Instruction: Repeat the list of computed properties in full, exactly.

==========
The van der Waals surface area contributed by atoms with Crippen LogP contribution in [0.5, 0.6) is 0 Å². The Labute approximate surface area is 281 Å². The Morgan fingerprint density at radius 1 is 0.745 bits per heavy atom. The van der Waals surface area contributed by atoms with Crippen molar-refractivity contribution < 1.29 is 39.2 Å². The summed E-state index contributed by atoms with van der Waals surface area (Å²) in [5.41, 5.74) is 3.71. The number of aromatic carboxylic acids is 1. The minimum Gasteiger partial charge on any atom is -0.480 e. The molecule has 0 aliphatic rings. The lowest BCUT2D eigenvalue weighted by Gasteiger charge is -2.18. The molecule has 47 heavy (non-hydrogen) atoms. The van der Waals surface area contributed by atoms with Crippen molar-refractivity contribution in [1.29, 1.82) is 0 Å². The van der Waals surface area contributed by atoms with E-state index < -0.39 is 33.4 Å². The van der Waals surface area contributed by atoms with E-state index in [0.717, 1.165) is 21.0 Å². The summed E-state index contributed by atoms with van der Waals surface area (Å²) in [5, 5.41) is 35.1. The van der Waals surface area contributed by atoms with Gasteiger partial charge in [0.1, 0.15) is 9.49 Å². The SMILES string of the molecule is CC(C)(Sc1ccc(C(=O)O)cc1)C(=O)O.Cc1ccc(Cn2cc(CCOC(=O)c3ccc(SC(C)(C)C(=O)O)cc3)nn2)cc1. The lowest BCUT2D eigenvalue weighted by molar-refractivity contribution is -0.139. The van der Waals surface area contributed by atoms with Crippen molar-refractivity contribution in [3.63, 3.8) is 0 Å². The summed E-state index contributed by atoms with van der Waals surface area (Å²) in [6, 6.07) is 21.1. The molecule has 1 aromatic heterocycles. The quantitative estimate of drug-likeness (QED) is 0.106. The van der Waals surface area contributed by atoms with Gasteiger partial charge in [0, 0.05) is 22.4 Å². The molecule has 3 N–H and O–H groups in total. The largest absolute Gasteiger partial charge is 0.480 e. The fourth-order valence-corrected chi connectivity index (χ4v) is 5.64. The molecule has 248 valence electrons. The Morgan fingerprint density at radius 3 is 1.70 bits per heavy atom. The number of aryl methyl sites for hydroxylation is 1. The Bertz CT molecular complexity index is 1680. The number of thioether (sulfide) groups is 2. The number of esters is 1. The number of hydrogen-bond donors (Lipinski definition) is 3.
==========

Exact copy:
The van der Waals surface area contributed by atoms with Crippen LogP contribution in [0.5, 0.6) is 0 Å². The Labute approximate surface area is 281 Å². The Morgan fingerprint density at radius 1 is 0.745 bits per heavy atom. The van der Waals surface area contributed by atoms with Crippen molar-refractivity contribution < 1.29 is 39.2 Å². The summed E-state index contributed by atoms with van der Waals surface area (Å²) in [5.41, 5.74) is 3.71. The number of aromatic carboxylic acids is 1. The minimum Gasteiger partial charge on any atom is -0.480 e. The molecule has 0 aliphatic rings. The lowest BCUT2D eigenvalue weighted by Gasteiger charge is -2.18. The molecule has 47 heavy (non-hydrogen) atoms. The van der Waals surface area contributed by atoms with Crippen molar-refractivity contribution in [1.29, 1.82) is 0 Å². The van der Waals surface area contributed by atoms with E-state index < -0.39 is 33.4 Å². The van der Waals surface area contributed by atoms with E-state index in [0.717, 1.165) is 21.0 Å². The summed E-state index contributed by atoms with van der Waals surface area (Å²) in [5, 5.41) is 35.1. The van der Waals surface area contributed by atoms with Gasteiger partial charge in [0.1, 0.15) is 9.49 Å². The SMILES string of the molecule is CC(C)(Sc1ccc(C(=O)O)cc1)C(=O)O.Cc1ccc(Cn2cc(CCOC(=O)c3ccc(SC(C)(C)C(=O)O)cc3)nn2)cc1. The lowest BCUT2D eigenvalue weighted by molar-refractivity contribution is -0.139. The van der Waals surface area contributed by atoms with Crippen molar-refractivity contribution in [3.63, 3.8) is 0 Å². The summed E-state index contributed by atoms with van der Waals surface area (Å²) in [6, 6.07) is 21.1. The molecule has 1 aromatic heterocycles. The quantitative estimate of drug-likeness (QED) is 0.106. The van der Waals surface area contributed by atoms with Gasteiger partial charge in [0, 0.05) is 22.4 Å². The molecule has 3 N–H and O–H groups in total. The largest absolute Gasteiger partial charge is 0.480 e. The fourth-order valence-corrected chi connectivity index (χ4v) is 5.64. The molecule has 248 valence electrons. The Morgan fingerprint density at radius 3 is 1.70 bits per heavy atom. The number of aryl methyl sites for hydroxylation is 1. The Bertz CT molecular complexity index is 1680. The number of thioether (sulfide) groups is 2. The number of esters is 1. The number of hydrogen-bond donors (Lipinski definition) is 3.